The leading UK supplier and manufacturer of steel waste containment solutions.
About Egbert Taylor
Egbert Taylor is the market-leading manufacturer of steel based waste containers in the UK. Its Continental 1100 has been the market standard for 4-wheeled steel bins for over 20 years.
Sullivan Street helped Egbert Taylor:
- Restructure operations and implement operational improvements
- Acquire major competitor, Sellers Containers to consolidate the market and diversify revenue streams
- Grow export revenue by c.£3m and launch new product lines
The Egbert Taylor Group was Sullivan Street’s first acquisition. We believed the resilience of the underlying bin sales would then support development and growth. We had faith that that growth was to come from building on that one symbolic product and extending to other products and other geographies to create a resilient, diversified, international waste containment provider.
Unfortunately, asset sweating, historical over-purchasing and changes in refurbishment usage meant the core £20m product revenue for both Egbert Taylor and the market declined by over 30% within the first twelve months of our ownership. Sullivan Street’s response was swift and effective, acquiring manufacturer ‘Sellers’ and overhauling the production process. Within a few years, the business had bridged the shortfall and was trading at pre-acquisition levels. The creation of over £7m of revenue from these changes in addition to margin improvement in the residual core left a diversified business unrecognisable from both the one we acquired and the one left standing after the initial market downturn.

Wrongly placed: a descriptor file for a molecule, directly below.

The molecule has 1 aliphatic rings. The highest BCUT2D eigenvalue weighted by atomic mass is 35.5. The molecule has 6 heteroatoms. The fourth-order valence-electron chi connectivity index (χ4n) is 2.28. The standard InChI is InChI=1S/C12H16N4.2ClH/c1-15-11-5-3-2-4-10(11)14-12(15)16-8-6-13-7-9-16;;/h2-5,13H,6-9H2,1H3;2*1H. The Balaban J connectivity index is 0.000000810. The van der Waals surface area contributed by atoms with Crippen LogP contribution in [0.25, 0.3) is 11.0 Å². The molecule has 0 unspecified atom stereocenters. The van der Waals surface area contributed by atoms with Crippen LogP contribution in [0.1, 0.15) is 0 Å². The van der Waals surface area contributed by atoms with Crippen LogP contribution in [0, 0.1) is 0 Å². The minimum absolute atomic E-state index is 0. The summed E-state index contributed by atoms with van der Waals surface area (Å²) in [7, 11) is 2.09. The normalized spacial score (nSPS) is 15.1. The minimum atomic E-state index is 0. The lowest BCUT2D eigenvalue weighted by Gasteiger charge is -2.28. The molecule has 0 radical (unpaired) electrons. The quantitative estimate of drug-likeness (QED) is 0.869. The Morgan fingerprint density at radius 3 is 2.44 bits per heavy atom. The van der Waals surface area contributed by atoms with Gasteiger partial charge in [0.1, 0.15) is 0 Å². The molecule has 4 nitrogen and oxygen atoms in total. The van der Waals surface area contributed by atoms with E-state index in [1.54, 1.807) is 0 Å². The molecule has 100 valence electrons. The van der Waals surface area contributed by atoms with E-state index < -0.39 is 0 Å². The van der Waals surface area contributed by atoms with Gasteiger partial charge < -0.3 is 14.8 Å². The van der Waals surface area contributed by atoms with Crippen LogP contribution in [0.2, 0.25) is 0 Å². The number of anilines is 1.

Four years later, after the above changes, Sullivan Street were on the cusp of exiting the business at a good multiple of money to a group that could take advantage of and grow the international operations. At this point the core product revenues took another hit, in absolute terms as significant as the first, in percentage terms dropping another 50% of revenue. Notwithstanding the diversification and the capital restructuring undergone in the previous five years this was not something the business could withstand, and the debt provider, Indigo Capital, decided to enforce its security, place several of the companies in the group into administration, and take control of the operating company they felt had a viable future they could monetise.
Obviously, the result of leaving the company with an enforcing debt provider was not the intention, but at Sullivan Street we can take comfort that we left a strong, vibrant, and growing company behind the capital structure. Equally, for the partners at Sullivan Street, the experience of Egbert Taylor was more valuable than any successful transaction in their history – in the series of challenges which were almost surmounted both Richard and Layton learnt essential lessons to the subsequent successes.